Posted by dbs__usenet on March 31, 2005, 6:17 pm
I've put about 30,000 miles on my 2002 Prius, and just recently got caught
in a snow storm while on a trip. The now was not real bad, but we were
watching the altimiter closely to see if we were headed down (out of the
snow) or up (where it might get heavier). We did not put the chains
on the tires, as the snow accumulation was never more than an inch.
The CVT of the Prius performed perfectly and, in retrospect, made the car
feel extremely stable. There was no shifting or jerkyness of any kind.
The power (when applied to climb hills) was applied smoothly and without
any sign of losing traction.
All this was at speeds as low as 25 and as high as 45.
Anyone have a similar experience with a CVT?
Posted by Bill on March 31, 2005, 7:54 pm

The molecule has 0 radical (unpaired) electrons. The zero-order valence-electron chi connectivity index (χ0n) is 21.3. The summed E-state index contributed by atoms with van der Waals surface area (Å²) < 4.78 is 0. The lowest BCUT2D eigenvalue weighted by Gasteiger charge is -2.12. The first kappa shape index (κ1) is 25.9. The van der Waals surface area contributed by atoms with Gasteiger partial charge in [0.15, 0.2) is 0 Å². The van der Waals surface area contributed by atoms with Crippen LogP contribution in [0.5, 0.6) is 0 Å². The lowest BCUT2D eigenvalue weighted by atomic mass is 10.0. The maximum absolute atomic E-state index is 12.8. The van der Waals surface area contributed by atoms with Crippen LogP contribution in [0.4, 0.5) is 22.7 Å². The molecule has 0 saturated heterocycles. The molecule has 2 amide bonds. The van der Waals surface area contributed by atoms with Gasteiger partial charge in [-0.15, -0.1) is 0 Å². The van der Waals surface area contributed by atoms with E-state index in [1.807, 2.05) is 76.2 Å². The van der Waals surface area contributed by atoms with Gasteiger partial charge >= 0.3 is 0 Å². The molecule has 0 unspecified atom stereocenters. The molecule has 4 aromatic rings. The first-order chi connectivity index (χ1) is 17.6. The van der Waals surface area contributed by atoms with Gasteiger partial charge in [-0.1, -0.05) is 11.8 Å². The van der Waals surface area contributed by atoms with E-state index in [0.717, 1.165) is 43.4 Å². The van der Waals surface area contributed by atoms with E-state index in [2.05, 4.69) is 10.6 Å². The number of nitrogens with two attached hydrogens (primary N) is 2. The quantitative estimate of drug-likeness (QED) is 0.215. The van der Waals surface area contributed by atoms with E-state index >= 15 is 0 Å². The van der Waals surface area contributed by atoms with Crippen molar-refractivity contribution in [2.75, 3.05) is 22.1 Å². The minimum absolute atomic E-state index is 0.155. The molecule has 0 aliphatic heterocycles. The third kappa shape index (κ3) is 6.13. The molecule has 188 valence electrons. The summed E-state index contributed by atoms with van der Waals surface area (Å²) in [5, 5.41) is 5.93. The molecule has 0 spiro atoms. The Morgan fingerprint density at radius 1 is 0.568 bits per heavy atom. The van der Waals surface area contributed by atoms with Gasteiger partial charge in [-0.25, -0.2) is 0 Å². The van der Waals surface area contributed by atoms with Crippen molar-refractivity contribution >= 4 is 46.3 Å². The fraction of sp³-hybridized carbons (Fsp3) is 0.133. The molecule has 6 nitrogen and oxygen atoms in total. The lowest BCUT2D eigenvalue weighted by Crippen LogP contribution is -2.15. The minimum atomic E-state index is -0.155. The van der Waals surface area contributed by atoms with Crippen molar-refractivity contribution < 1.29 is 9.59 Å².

I kept my Ford Explorer so I could get up my steep driveway in winter. My
previous car, a mini-van with front wheel drive, often couldn't make it and
I figured the Prius would have trouble too. Much to my surprise it walked
right up a layer of ice with 5" of heavy snow on top. That same day I
tested stability control system on a sharp curve. It acted like it was
glued to the road in a situation where the Explorer's rear end would have
come around. Anybody want to buy a '95 Explorer with leather seats and
Eddie Bauer kit that has a lifetime average of 18.1 mpg? Only 110,000
Posted by richard schumacher on April 1, 2005, 2:55 pm
Not in Dallas :_>
Why did you think that a CVT might be problematic in snow or ice?
Posted by dbs__usenet on April 1, 2005, 9:06 pm
It was not an expectation that it would be a problem. It was the suprise
that it felt so much better than my Camry with it's V6 and auto tranny.
I've taken that through the mountains many times, and it was always
white knuckle time when we drove through snow.
Posted by richard schumacher on April 2, 2005, 2:34 am
It may have been the vehicle stability control system that helped. The
Prius' CVT-equivalent should not matter to traction.